There’s a federal statute known as The Armed Career Criminal Act (ACCA). It’s basically a law that is designed to take career criminals, with high rates of recidivism, who use weapons to commit their crimes, and keep them behind bars for a longer period of time, since they keep doing this dumb shit over and over again, and clearly normal sentencing isn’t working.
The types of crimes this law covers are defined as a “violent felony” or a “serious drug offense.”
The courts have taken the approach that “violent felony” should include anything that can be categorized as a violent felony, and that they don’t necessarily have to look to the particulars of a case to determine if they believe it’s a violent felony.
Basically, they’re trying to make it objective and not subjective, because federal laws and state laws will have different wordings and such, so it’s not always an apples to apples comparison. So somehow, the courts need to be able to determine what a “violent felony” is for purposes of enforcing the ACCA, and it shouldn’t be open to interpretation, in their minds.
Well, the issue here is whether they should take that same categorical approach to the “serious drug offense” verbiage in the ACCA. Basically they’re asking WTF does “serious” even men. Like if he was only joking about selling cocaine, he’s cool. But if he really was serious, that’s a hit?
Shular, the scumbag in question, had been busted six times for drug-related crimes. Five times trying to sell cocaine, and once for possession with intent to distribute. At one point, he was asked, and agreed to babysit his mother’s firearm while she was rebuilding her home, according to his story. But he’s a career scumbag, and isn’t allowed to possess a firearm. So when he was caught with one, prosecutors wanted his ass sent up the river for a long time. A felon in possession normally has a 0-10 year sentencing guideline, but the ACCA says if he has three or more convictions under their rules, dipshit gets 15 to life.
However, his crime under state law seemed to allow for the notion that he not know what he was in possession of, presumably saying he could have simply been a mule carrying a substance he had no real knowledge about what he was carrying.
You’ll hear a term “mens rea” in a lot of legal arguments, including this one, which translates to “guilty mind” in Latin. It basically describes whether the defendant knew what they were doing was wrong or not, or gets at the heart of their state of mind during the commission of the crime.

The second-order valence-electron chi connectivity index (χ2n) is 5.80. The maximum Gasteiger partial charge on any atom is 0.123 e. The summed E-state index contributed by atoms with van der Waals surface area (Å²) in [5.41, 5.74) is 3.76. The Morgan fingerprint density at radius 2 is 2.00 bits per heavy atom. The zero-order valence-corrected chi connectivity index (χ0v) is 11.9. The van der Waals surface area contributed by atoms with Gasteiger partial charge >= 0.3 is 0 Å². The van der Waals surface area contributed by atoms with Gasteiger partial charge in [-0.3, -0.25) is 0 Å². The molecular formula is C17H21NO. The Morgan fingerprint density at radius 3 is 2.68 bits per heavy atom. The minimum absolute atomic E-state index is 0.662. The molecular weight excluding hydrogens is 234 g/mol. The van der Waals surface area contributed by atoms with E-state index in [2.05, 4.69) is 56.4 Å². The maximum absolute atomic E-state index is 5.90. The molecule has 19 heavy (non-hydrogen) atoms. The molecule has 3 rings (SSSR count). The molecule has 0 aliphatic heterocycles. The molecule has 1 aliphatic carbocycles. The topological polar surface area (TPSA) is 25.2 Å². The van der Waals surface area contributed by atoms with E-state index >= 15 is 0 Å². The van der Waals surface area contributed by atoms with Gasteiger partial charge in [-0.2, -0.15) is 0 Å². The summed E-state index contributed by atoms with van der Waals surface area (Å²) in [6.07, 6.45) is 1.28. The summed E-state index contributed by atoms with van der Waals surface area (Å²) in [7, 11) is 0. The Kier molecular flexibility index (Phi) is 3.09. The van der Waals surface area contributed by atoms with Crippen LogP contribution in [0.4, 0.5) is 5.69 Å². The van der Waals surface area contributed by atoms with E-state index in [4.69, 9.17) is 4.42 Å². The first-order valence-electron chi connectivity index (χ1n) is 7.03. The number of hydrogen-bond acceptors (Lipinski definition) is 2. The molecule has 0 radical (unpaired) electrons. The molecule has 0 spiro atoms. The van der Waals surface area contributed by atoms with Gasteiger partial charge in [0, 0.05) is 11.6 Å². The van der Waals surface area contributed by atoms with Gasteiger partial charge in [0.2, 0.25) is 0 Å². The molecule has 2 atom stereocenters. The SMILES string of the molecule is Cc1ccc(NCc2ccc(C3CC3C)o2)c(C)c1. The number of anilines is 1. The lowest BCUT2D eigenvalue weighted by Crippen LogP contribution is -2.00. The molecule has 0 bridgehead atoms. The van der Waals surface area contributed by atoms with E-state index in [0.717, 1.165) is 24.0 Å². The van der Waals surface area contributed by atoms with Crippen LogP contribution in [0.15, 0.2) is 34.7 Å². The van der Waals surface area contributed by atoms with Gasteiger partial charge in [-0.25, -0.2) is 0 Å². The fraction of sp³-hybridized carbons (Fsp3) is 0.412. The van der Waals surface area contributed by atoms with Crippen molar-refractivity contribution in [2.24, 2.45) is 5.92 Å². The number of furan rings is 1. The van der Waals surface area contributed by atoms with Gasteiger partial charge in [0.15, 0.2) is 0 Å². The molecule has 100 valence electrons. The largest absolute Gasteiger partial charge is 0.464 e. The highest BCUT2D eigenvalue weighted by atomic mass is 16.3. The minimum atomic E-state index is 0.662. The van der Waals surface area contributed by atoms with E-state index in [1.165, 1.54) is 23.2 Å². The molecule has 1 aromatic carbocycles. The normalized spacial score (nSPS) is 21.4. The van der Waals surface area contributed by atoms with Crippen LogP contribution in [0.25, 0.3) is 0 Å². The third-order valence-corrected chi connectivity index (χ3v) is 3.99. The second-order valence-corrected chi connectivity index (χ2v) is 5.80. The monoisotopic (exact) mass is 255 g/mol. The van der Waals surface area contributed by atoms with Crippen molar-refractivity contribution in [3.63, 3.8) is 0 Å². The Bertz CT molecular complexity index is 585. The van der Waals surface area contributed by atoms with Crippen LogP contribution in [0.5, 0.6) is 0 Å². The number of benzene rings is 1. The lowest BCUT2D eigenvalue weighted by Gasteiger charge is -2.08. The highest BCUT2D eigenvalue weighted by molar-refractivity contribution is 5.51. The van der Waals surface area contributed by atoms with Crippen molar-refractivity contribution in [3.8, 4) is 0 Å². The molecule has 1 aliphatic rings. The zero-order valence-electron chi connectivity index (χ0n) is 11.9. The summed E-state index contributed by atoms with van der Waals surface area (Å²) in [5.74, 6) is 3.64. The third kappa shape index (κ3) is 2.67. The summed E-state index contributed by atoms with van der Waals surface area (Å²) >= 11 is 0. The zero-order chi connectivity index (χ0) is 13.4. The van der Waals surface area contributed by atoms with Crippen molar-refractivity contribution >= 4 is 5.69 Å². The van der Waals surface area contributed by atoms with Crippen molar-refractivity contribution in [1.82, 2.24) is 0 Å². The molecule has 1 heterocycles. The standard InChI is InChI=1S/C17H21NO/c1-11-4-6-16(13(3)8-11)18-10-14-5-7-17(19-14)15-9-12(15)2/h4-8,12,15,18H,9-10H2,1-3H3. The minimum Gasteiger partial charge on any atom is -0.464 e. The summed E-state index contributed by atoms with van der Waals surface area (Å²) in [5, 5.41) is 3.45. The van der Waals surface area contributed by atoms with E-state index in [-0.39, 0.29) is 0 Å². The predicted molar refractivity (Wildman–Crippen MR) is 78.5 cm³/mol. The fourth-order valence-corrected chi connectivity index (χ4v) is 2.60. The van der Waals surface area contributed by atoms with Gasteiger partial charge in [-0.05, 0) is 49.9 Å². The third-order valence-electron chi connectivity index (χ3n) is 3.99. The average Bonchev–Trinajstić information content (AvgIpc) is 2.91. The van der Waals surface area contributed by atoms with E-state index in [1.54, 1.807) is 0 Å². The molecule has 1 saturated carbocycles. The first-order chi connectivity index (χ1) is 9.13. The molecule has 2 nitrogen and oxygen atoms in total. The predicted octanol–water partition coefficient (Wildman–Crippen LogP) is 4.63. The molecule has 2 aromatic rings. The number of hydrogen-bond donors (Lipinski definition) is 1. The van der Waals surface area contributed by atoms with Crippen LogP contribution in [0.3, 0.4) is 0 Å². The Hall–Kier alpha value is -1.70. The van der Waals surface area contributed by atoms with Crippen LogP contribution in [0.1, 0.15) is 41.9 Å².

The ACCA requires mens rea, which means it requires the person knew WTF they were doing. But the Florida crimes he was convicted on do not require mens rea, which could mean he’s fucking clueless he’s committing a crime.
So let’s lay this out, because this is beautifully stupid.
This mother fucker committed a crime that the ACCA was clearly written to prevent. The ACCA requires mens rea during the crime, and Shular definitely had mens rea (he knew WTF he was doing). So it should be open and shut, based on the fed’s argument.
However, his lawyers, quick to look for a technicality to get their client off, are saying that the ACCA requires categorical linking of state crime to federal crime. Then they want to use that rule to exclude Florida’s crime from the ACCA. And if they break that link, then the fact he had mens rea, goes away because they want the court to ignore that fact because they broke the link between the state and federal crime, effectively trying to nullify the fact he had mens rea.
This is bullshit lawyering 101, right here. But I’ll give them an A for creativity.
Anyway, SCOTUS, clearly unimpressed, seemed to be particularly interested in wrapping this one up, as they decided it in pretty short order, unanimously siding with the United States who argue that a categorical approach is not required, but instead merely “whether the state offense’s elements necessarily entail one of the types of conduct.”
So in a big fuck you to Shular’s scumbag lawyers, they told them to fuck off and die. Nuff said.
Read about this case below.
Argument preview: Category is: the categorical approach